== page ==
What Causes Poor Eye Focus?
Poor eye focus can have various causes, just like most other symptoms. Finding the true cause means ruling out or confirming each possibility – in other words, diagnosis.
Diagnose your symptoms now!
- check your overall health status
- understand what's happening to your body
- let The Analyst™ find what's wrong
Diagnosis is usually a complex process due to the sheer number of possible causes and related symptoms. In order to diagnose poor eye focus, we could:
- Research the topic
- Find a doctor with the time
- Use a diagnostic computer system.
The process is the same, whichever method is used.
Step 1: List all Possible Causes
We begin by identifying the disease conditions which have "poor eye focus" as a symptom. Here are two possibilities:
- Premature Aging
Step 2: Build a Symptom Checklist
We then identify all possible symptoms and risk factors of each possible cause, and check the ones that apply:
increased skin wrinkling
major joint pain/swelling/stiffness
reduced sense of smell
specific muscle weakness
loss of interest in activities
reduced skin elasticity
some loss of muscle tone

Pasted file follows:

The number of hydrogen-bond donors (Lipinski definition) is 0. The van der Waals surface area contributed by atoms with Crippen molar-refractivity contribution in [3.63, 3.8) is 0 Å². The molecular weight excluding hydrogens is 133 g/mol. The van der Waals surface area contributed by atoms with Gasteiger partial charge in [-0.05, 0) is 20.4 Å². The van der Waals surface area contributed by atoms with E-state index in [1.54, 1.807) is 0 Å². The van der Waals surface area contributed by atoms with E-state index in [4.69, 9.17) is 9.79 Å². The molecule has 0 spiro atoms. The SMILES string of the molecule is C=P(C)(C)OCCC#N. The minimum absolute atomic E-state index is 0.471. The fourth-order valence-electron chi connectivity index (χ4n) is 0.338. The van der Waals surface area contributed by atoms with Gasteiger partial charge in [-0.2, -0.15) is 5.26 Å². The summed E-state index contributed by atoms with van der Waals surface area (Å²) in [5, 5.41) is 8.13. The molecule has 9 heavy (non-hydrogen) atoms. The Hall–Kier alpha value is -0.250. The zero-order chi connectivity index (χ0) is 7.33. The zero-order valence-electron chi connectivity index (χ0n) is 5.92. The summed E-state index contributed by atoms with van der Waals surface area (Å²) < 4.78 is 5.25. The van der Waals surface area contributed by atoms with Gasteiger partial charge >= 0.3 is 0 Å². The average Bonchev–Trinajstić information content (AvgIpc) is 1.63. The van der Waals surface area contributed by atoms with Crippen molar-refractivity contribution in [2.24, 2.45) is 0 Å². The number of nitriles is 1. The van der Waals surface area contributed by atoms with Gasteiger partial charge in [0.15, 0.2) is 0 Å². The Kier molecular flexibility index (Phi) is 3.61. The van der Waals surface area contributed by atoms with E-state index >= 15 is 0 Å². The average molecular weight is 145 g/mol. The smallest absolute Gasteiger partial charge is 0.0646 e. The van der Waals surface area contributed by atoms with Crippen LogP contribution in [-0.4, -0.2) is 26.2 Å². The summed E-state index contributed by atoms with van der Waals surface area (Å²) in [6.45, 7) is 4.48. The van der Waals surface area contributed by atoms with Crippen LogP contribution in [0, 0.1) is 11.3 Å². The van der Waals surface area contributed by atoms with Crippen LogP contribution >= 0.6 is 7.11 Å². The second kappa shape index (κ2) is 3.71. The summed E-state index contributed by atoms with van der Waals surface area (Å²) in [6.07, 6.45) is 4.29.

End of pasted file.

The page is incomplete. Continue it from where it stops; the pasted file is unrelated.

rapidly declining health
some muscle wasting
slow reaction time
... and so on
Step 3: Rule Out or Confirm each Possible Cause
A differential diagnosis of your symptoms and risk factors finds the likely cause of poor eye focus:
* This is a simple example to illustrate the process
Arriving at a Correct Diagnosis
is our online diagnosis tool that learns all about you through a straightforward process of multi-level questioning, providing diagnosis at the end.
In the Eyes/Ocular Symptoms
section of the questionnaire, The Analyst™
will ask the following question about eye focusing ability:
How well can your eyes focus on close objects? Slowly bring a newspaper or book closer to your eyes. Without wearing glasses or contact lenses, approximately how far from your eyes is the page when the regular-size letters start to blur?
→ I can't do this test / don't know
→ Less than 4 inches (10cm)
→ 4-11 inches (10-28cm)
→ 12-36 inches (30-90cm or 1-3 feet)
→ Over 36 inches (90cm or 3 feet)
Based on your response to this question, which may indicate short focal length, average focal length, increased focal length or long focal length, The Analyst™
will consider possibilities such as:
... and also rule out issues such as:
Concerned or curious about your health? Try The Analyst™